Of particular salience to the present study is Fredric Jameson's work on conspiracy theory. He uses the term "cognitive mapping" to describe the ability of an individual to understand their relationship to the "totality of class relations on a global ([or multinational]) scale."6 He goes on to argue that ‘"Conspiracy, one is tempted to say, is the poor person's cognitive mapping in the post modern age; it is a degrade figure of the total logic of late capital, a desperate attempt to represent the latter's system, whose failure is marked by its slippage into sheer theme and content." 6 With this in mind, conspiracy theories, however problematic, reflect a real problem: How do we, as image makers, speak about the world when the basis of our image making, our personal experience, is so disconnected from the globalized causes of that experience?

Reading Conspiracy Theory Websites

The following analysis explores some of the solutions to this problem that have, however naively, been posited by conspiracy theorists. I take the web-post to be the main unit of analysis, as each web-post is an authorial statement. However the meaning of the web-post must be understood as being constructed on several different levels of meaning:

  • Each image is taken to show something.
  • The juxtaposition of images through collage or annotation.
  • The narrative progression from beginning to end of each web-post, either filmic or literary.
  • The sense made by reading across and between websites via hyperlinks and bookmarks.

The images are drawn from two web-posts, from two different conspiracy websites— and Infowars has, (almost certainly) the largest readership of any conspiracy website, having around 10% the monthly unique visitors as Fox News. has a much smaller readership, at around 1% of Fox News. Both web-posts occurred a few days after the Boston Marathon bombing, and use the idea of a 'false flag' as a framing device. The term "false flag" originates from naval warfare, referring to an attack carried out by Nation A, disguised as Nation B, for the purpose of furthering Nation A's goals.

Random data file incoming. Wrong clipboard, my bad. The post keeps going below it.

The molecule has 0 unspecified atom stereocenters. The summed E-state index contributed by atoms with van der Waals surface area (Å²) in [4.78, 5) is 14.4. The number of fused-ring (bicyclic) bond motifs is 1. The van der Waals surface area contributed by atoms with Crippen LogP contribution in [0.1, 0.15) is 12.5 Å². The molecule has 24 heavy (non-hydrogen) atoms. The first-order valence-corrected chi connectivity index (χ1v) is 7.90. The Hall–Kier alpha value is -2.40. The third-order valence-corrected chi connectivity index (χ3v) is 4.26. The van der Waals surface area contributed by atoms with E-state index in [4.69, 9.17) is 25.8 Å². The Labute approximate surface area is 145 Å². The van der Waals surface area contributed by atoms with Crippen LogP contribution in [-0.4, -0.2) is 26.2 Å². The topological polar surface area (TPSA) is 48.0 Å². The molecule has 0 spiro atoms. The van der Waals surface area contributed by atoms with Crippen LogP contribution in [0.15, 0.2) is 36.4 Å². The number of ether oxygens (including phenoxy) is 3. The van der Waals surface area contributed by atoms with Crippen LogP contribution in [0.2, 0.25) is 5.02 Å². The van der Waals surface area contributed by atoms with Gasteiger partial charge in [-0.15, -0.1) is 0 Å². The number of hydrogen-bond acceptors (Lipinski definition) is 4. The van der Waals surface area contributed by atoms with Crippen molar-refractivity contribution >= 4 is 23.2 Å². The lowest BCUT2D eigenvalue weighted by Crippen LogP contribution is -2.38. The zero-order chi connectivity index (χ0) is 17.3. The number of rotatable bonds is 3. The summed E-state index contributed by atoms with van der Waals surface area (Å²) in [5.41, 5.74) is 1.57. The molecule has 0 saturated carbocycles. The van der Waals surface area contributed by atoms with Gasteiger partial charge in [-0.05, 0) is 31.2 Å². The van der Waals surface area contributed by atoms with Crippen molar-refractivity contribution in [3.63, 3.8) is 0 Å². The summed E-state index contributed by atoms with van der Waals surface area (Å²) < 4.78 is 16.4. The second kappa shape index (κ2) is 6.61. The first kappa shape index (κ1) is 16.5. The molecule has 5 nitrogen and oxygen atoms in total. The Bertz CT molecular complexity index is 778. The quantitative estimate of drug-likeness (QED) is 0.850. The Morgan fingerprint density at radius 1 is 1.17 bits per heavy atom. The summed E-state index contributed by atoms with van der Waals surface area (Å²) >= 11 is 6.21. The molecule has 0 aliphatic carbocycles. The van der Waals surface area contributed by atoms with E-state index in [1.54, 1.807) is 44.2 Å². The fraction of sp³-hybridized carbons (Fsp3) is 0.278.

The Over and Underdetermined Photographic Image

The following images are taken from a post on by Peter Joseph Watkins on April 17, 2013. None of the photographs are by the author, and it is unclear if any of the images are his creation, but they are used rhetorically to argue his position within his web-post.

Annotated photo of the crowd, including two men dressed in black, on the side of the Boston Marathon.

This image demonstrates what I term the over and underdeterminancy of the image. On the one hand the image is taken to be undetermined, that is the indexical qualities of it are in need of highlighting with the use of text and annotations. The man in the bottom right corner is described textually. The relationship between the women photographing a family, her line of sight, his position is shown graphically. None of these things are unapparent from looking at the un-annotated photograph. However the image then becomes overdetermined by these annotations. The fact of his head momentarily been turned away, is taken as evidence of something, that he is "not watching" the event. Similar the fact that he is obscured by the man with his baby from the women with the camera, is taken as indicative of a relationship between the man with the baby and the man in the bottom right corner, that he is shielding him. Rhetorically what this image does, it to play off the two poles of ideas about photographic veracity, firstly that "the camera never lies" and secondly " that you can't trust what you see in pictures." By using annotations to show that the latter point has been considered in regard to the indexical elements of the photo, the former is bypassed. That a momentary turn of the head should mean "not watching" is thus given the same status as a "black backpack" being a black backpack. 

Two photos of the same men dressed in black, next to each other and linked by red arrows.

In this image we see a crop from the previous image compared to the same man seen from a different angle. Again, the image is taken to be so underdetermined that we need all these red lines to show the connection, and yet the fact that we are being shown the connections between images suggest that these connections are pertinent. In the bottom right hand corner of the image we can see that this collage has taken place on top of another collage. Normally evidence of photographic tampering is considered a sign to not trust the veracity of the image, but in the context of conspiracy theories the reverse seems to be the case. Barkun argues that the internet functions as a kind of 'echo chamber' in which conspiracy viewers are reflected and reinforce each other 7. Here it seems that that the more hands have touched an image, the more reliable it is.

The same men dressed in black again, here the logo on one of their baseball caps is linked to the Navy Seals and Blackwater corporation logos